We were the first organisation to develop a dedicated Wildlife Officer Programme with thousands of passengers having been involved in our public engagement programmes in marine biodiversity and conservation. To impart information on the world of cetaceans, the research work we conduct and the pressures these sea mammals face is just one of the ways we are able to educate the public.
Working with Condor Ferries on their route from Poole to the Channel Islands and the National Trust on their route to Lundy Island, we provide a regular on-board Wildlife Officer during spring, summer and autumn to talk to passengers about the marine wildlife and point out animals encountered.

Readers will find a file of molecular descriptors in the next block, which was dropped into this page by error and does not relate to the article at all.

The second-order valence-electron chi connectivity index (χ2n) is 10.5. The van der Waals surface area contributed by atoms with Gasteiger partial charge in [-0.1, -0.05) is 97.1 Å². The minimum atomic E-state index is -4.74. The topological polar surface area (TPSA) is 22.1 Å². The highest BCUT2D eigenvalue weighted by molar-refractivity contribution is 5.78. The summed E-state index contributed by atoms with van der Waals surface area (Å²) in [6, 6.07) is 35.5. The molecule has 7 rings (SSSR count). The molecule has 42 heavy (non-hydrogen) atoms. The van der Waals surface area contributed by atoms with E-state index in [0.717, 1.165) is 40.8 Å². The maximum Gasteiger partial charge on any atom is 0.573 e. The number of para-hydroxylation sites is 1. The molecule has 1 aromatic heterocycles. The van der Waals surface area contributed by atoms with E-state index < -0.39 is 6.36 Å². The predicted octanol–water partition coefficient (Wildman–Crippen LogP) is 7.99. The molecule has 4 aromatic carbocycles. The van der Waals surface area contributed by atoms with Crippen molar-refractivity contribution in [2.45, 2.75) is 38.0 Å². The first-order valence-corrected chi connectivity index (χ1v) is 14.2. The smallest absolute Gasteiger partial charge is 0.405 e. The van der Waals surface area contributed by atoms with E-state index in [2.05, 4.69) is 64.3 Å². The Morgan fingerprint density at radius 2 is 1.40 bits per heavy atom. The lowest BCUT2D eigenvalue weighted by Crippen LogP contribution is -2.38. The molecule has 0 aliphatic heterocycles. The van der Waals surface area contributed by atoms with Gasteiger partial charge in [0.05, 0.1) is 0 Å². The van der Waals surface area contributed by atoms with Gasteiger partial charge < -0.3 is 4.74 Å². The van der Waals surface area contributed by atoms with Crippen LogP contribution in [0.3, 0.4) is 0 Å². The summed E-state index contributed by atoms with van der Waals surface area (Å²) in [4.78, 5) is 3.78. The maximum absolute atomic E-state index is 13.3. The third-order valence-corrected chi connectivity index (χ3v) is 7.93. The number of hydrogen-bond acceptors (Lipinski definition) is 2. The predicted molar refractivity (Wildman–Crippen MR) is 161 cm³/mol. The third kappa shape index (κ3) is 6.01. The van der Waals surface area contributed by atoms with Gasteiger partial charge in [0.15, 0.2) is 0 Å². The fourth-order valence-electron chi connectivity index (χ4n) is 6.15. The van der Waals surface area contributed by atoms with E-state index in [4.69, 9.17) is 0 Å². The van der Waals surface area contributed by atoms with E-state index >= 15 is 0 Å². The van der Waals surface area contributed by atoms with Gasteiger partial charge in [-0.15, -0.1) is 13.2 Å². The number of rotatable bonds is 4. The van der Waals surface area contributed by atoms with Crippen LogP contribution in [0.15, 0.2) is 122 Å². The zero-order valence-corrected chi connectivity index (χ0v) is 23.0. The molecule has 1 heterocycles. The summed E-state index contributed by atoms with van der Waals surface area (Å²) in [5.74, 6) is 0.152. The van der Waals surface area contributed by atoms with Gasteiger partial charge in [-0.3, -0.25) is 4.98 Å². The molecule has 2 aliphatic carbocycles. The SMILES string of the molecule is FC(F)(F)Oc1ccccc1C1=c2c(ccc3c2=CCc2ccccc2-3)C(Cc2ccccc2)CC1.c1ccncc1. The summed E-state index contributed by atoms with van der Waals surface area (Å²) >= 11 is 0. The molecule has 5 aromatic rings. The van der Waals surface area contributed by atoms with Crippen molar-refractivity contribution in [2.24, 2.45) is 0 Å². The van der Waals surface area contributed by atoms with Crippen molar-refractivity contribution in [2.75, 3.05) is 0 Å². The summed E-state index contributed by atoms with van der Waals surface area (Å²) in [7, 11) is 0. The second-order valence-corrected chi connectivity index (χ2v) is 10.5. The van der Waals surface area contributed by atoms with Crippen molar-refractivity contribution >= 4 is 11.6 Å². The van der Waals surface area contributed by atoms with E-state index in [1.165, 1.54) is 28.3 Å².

Until 2010 when the route operated by P&O finished, an
interactive award-winning educational programme showcased in the
Bay of Biscay aboard the Pride of Bilbao ran alongside our
research and monitoring work. The Wildlife Officer programme
included presentations, deck watches and announcements about
cetaceans and is designed to engage passengers and give them
something more than just a ferry crossing or another lazy sea day
on a cruise ship.
Feedback from the public about our Wildlife Officer Programme and their personal experiences confirm that for many, seeing these fantastic animals free in their natural environment can be a life-changing experience and we are proud and honoured to enable this.
Between 2008 and 2010, we worked in partnership with Swan Hellenic Cruises to provide Wildlife Officers on some of their sailings, providing a similar educational service which has delighted passengers. You can read about these special trips here.
Whilst we currently are not operating a full time ship based Wildlife Officer Programme, it remains an important area for future development within the charity.
You will still find one of our volunteer Wildlife Officer's on Poole-Guernsey (mid-week) and Ilfracombe/Bideford-Lundy Island (Saturday's)